Sunisa Lee was standing in the middle of Ariake Gymnastics Centre, standing on the verge of Olympic glory, standing 90 seconds from fulfilling a goal that seemed impossible from her first tumbles as a 6-year-old daughter of immigrants in Minnesota until, well, about 48 hours ago.
John Lee was sitting half a world away watching his 18-year-old daughter on television, sitting in the wheelchair that has mostly confined him since an accident left him partially paralyzed, sitting in the middle of a watch party for the local Hmong community where moments like this — Olympic greatness — simply don’t happen.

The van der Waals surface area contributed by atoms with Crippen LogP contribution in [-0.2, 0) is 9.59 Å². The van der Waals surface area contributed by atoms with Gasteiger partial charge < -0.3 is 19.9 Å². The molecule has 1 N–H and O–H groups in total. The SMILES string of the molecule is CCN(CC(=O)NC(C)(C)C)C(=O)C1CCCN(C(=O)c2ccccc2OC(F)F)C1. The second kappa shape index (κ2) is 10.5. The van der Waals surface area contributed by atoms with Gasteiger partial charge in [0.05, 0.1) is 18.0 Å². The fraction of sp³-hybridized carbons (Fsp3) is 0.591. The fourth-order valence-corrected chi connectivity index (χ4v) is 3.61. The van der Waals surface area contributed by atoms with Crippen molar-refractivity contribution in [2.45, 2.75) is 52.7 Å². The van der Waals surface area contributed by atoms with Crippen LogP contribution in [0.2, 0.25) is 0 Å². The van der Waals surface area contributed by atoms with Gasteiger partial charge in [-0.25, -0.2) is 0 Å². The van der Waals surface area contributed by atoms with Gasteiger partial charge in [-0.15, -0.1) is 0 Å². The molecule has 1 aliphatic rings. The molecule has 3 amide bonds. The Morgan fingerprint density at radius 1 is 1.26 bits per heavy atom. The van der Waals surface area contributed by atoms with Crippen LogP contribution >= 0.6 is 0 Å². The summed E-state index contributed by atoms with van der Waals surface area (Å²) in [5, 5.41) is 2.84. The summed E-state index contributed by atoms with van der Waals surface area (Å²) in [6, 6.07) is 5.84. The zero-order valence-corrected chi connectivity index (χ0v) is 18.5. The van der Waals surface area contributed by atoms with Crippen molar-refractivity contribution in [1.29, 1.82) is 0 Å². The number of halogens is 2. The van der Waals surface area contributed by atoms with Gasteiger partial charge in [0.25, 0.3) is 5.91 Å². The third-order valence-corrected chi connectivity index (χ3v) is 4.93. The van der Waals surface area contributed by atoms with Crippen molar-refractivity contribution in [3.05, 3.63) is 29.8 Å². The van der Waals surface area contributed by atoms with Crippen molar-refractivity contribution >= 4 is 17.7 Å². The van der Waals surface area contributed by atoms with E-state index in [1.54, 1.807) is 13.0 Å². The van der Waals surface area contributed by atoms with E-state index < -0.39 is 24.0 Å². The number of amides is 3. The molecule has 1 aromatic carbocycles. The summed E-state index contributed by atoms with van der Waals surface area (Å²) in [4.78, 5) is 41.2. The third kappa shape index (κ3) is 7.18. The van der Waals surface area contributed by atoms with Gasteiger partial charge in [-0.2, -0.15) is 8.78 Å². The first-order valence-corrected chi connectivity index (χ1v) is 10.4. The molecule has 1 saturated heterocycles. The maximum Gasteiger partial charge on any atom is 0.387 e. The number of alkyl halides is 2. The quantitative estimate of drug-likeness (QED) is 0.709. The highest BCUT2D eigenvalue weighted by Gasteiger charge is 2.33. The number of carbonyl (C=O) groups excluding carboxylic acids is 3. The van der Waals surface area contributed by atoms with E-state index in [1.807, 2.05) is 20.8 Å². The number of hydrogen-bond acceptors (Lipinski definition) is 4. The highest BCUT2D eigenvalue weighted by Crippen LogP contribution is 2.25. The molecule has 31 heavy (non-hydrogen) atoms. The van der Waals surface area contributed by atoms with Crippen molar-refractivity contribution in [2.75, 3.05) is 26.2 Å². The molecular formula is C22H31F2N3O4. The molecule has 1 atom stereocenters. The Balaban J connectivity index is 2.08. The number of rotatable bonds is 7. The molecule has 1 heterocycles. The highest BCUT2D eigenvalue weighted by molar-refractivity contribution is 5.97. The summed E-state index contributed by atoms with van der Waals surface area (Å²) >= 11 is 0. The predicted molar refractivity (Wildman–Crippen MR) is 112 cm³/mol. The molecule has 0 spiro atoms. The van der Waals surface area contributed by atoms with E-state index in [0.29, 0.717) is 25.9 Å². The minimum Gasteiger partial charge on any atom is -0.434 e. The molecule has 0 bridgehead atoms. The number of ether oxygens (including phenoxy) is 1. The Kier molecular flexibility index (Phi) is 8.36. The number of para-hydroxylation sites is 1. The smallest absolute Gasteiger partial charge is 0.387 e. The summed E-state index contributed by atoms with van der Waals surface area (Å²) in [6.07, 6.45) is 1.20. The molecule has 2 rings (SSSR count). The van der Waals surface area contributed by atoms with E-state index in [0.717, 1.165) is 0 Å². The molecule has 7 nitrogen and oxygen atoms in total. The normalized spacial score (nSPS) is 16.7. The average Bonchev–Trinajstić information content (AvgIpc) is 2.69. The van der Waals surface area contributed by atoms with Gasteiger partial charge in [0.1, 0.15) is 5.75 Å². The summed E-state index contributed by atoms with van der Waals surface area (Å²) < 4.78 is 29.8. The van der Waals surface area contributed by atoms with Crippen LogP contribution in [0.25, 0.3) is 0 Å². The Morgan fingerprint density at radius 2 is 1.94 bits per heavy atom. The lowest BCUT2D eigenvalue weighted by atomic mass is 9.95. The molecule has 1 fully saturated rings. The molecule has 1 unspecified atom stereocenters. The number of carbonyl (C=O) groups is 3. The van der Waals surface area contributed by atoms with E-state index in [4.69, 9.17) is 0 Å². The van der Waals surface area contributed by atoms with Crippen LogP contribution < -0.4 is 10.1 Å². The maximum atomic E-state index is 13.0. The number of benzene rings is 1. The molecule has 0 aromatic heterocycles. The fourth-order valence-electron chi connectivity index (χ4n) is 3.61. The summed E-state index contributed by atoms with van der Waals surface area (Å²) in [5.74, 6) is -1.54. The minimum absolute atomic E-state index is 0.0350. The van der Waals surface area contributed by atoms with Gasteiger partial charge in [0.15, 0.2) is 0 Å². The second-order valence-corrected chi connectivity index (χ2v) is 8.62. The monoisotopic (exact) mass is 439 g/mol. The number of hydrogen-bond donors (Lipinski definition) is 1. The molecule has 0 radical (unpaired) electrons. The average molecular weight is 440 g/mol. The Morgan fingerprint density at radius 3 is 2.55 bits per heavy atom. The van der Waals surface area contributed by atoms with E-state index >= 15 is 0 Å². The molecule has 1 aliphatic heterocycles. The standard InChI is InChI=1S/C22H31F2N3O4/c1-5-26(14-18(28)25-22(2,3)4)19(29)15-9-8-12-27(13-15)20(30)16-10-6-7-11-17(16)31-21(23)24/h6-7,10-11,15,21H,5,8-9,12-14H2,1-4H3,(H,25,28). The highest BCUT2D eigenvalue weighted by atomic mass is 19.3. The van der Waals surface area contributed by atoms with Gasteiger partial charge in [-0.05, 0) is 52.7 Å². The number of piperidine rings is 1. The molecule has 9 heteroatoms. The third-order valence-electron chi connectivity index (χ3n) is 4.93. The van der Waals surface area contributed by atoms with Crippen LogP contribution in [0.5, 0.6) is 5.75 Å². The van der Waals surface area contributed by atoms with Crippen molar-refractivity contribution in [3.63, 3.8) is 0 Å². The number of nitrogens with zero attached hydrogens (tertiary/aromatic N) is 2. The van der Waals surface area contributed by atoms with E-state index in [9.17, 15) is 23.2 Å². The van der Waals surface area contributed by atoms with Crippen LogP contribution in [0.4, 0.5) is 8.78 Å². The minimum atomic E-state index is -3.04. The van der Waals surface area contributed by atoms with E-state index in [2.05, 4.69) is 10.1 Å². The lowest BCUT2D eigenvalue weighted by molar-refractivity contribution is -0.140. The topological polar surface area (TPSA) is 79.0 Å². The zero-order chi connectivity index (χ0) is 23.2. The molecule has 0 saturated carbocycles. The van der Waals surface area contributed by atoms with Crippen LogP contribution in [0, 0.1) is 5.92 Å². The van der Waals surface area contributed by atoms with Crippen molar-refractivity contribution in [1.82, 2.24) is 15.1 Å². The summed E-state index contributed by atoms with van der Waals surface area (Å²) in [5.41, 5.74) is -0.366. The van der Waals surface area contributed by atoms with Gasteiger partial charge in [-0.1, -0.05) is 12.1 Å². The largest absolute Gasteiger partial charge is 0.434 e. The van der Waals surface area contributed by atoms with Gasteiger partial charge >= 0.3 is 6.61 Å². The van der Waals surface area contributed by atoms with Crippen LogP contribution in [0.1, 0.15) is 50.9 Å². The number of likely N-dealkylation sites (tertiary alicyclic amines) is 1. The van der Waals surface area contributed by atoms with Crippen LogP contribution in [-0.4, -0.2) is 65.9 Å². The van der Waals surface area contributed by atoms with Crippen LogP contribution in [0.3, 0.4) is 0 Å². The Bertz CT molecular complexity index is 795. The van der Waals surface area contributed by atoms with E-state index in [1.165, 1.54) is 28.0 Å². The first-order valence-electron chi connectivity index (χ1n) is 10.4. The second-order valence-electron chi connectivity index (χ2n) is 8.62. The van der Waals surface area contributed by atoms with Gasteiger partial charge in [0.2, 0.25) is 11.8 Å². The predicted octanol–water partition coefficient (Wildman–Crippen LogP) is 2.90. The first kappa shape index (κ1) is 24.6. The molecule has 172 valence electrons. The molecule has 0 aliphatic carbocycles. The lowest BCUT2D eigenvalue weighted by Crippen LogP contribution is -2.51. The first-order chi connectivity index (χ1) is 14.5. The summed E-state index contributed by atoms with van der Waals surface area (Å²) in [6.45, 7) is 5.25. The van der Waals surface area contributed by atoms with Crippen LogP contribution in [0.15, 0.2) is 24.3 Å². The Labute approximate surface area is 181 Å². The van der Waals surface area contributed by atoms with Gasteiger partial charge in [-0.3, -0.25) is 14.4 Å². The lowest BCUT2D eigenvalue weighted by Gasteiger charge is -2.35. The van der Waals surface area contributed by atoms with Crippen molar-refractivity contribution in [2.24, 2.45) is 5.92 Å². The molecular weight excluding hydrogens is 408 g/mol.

They were separated, father and daughter. Yet, somehow, they couldn’t have been closer.
“This,” Suni Lee said, a gold medal draped around her neck after coming through on floor and winning the women’s all-around competition, “is our dream.”
It was an improbable one. Oh, Suni had talent from Day 1, but what did her family know about elite gymnastics? Besides, she said, within the Hmongs exists a cultural hesitation to push toward big goals, to even step too far outside their close-knit families.